African nations call upon DRC to recount election result


The Southern African Development Community (SADC), comprising of 16 member states, has called upo the Demovratic Republic of Congo to recount its disputed presidential election result.

The DRC’s electoral commission named opposition leader Félix Tshisekedi as the surprise winner of the election but runner up Martin Fayulu says he won the poll by a large margin – a claim seemingly backed up by the country’s influential Catholic Church, which stationed roughly 40,000 election monitors.

SADC cals for election recount

With speculation mounting that the DRC’s election was rigged, the SADC is calling upon the DRC to recount the votes from its presidential election amid fears that a disputed outcome will lead to violence. The DRC has never experienced a peaceful transition of power and multiple opposition figures accused the government of attempting to rig the vote in the build-up to the election.

Prior to the vote, which was delayed by more than two years while President Joseph Kabila held onto power, opposition figures suspected the poll was being hijacked to ensure a win for the ruling coalition. However, opposition leader Félix Tshisekedi was annoucned as the surprise winner last week.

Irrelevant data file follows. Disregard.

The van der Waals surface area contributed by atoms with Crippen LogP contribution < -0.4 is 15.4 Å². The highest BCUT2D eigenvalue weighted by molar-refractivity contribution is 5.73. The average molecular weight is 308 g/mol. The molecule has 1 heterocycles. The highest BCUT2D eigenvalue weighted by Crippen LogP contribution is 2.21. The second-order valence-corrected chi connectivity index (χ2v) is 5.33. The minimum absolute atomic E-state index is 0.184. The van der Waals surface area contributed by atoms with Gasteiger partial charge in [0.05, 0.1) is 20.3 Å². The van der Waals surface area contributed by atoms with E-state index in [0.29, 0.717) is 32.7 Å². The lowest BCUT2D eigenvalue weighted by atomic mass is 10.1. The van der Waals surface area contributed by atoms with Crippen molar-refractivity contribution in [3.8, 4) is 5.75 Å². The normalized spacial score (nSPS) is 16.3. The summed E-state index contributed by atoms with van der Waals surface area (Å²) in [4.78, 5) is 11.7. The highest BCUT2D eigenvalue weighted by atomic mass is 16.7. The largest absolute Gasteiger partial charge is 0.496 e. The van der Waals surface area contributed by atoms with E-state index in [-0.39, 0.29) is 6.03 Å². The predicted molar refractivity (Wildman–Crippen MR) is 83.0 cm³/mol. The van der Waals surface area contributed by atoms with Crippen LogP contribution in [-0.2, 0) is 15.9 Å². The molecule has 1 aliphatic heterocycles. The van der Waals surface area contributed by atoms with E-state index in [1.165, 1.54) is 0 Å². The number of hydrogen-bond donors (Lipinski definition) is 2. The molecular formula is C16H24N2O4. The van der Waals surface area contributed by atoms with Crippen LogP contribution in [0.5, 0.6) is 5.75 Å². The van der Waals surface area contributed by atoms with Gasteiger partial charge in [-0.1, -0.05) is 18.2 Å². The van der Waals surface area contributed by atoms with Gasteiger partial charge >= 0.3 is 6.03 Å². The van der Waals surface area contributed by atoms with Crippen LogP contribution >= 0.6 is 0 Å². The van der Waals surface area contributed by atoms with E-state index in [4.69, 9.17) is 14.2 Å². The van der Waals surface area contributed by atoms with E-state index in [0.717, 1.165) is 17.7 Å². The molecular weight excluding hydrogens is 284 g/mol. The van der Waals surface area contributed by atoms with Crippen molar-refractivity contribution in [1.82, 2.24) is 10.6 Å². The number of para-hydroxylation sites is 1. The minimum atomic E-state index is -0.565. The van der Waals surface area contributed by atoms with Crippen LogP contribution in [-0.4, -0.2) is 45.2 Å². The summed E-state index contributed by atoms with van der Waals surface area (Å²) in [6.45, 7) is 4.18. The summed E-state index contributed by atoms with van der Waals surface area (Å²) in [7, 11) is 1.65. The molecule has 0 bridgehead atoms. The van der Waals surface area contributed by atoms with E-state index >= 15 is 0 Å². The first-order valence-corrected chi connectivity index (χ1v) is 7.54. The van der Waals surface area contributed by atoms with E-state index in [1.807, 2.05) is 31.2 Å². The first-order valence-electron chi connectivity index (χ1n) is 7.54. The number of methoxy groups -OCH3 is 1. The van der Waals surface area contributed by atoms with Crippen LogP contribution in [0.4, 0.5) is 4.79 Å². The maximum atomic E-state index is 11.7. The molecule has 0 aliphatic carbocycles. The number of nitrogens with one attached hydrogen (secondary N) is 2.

While the result means the ruling coalition will no longer be in power, election favourite Martin Fayulu’s camp accuse Tshisekedi’s of striking a deal with the ruling coalition in return for the election win.

A disputed outcome was always likley – whatever result was announced – but Fayulu’s claims have been bolstered by the DRC’s Catholic Church saying the wrong winner was announced. Before the electoral commission’s announcement, the church said its own data pointed to a clear winner – and now it’s apparent they weren’t talking about Tshisekedi.

Featured image: Public Domain,

About Aaron Brooks

Aaron Brooks is a UK journalist who wants to cut out the international agendas in news. Spending his early years in both England and Northern Ireland he saw the difference between reality and media coverage at an early age. After graduating from the University of Chester with a BA in journalism, his travels revealed just how large the gap between news and the real world can be. As Editor-in-Chief at East Africa Monitor, it’s his job to provide a balanced view of what’s going on in the region for English-speaking audiences.